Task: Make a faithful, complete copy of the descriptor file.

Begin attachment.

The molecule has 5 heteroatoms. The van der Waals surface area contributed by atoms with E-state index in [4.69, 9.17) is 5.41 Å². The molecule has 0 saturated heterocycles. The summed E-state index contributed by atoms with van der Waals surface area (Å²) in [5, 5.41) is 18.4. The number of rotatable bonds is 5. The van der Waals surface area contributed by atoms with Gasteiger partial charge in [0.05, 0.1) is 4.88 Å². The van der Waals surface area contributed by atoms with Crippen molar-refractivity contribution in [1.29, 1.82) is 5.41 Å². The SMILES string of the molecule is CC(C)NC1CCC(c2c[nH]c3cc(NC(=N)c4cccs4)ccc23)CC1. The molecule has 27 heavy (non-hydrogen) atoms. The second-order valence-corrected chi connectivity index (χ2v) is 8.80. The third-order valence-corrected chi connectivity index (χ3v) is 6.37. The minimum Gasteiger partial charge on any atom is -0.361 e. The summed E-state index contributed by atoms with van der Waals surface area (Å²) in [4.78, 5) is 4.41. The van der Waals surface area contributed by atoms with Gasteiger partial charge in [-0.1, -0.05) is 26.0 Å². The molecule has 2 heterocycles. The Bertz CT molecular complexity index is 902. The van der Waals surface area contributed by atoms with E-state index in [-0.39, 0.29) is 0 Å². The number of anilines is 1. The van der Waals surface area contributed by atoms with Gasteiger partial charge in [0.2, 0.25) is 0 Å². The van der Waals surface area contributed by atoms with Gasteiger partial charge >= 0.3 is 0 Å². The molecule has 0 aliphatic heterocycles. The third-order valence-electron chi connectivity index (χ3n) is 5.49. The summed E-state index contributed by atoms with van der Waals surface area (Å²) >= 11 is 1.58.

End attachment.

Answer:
The molecule has 5 heteroatoms. The van der Waals surface area contributed by atoms with E-state index in [4.69, 9.17) is 5.41 Å². The molecule has 0 saturated heterocycles. The summed E-state index contributed by atoms with van der Waals surface area (Å²) in [5, 5.41) is 18.4. The number of rotatable bonds is 5. The van der Waals surface area contributed by atoms with Gasteiger partial charge in [0.05, 0.1) is 4.88 Å². The van der Waals surface area contributed by atoms with Crippen molar-refractivity contribution in [1.29, 1.82) is 5.41 Å². The SMILES string of the molecule is CC(C)NC1CCC(c2c[nH]c3cc(NC(=N)c4cccs4)ccc23)CC1. The molecule has 27 heavy (non-hydrogen) atoms. The second-order valence-corrected chi connectivity index (χ2v) is 8.80. The third-order valence-corrected chi connectivity index (χ3v) is 6.37. The minimum Gasteiger partial charge on any atom is -0.361 e. The summed E-state index contributed by atoms with van der Waals surface area (Å²) in [4.78, 5) is 4.41. The van der Waals surface area contributed by atoms with Gasteiger partial charge in [-0.1, -0.05) is 26.0 Å². The molecule has 2 heterocycles. The Bertz CT molecular complexity index is 902. The van der Waals surface area contributed by atoms with E-state index in [-0.39, 0.29) is 0 Å². The number of anilines is 1. The van der Waals surface area contributed by atoms with Gasteiger partial charge in [0.2, 0.25) is 0 Å². The van der Waals surface area contributed by atoms with Gasteiger partial charge >= 0.3 is 0 Å². The molecule has 0 aliphatic heterocycles. The third-order valence-electron chi connectivity index (χ3n) is 5.49. The summed E-state index contributed by atoms with van der Waals surface area (Å²) >= 11 is 1.58.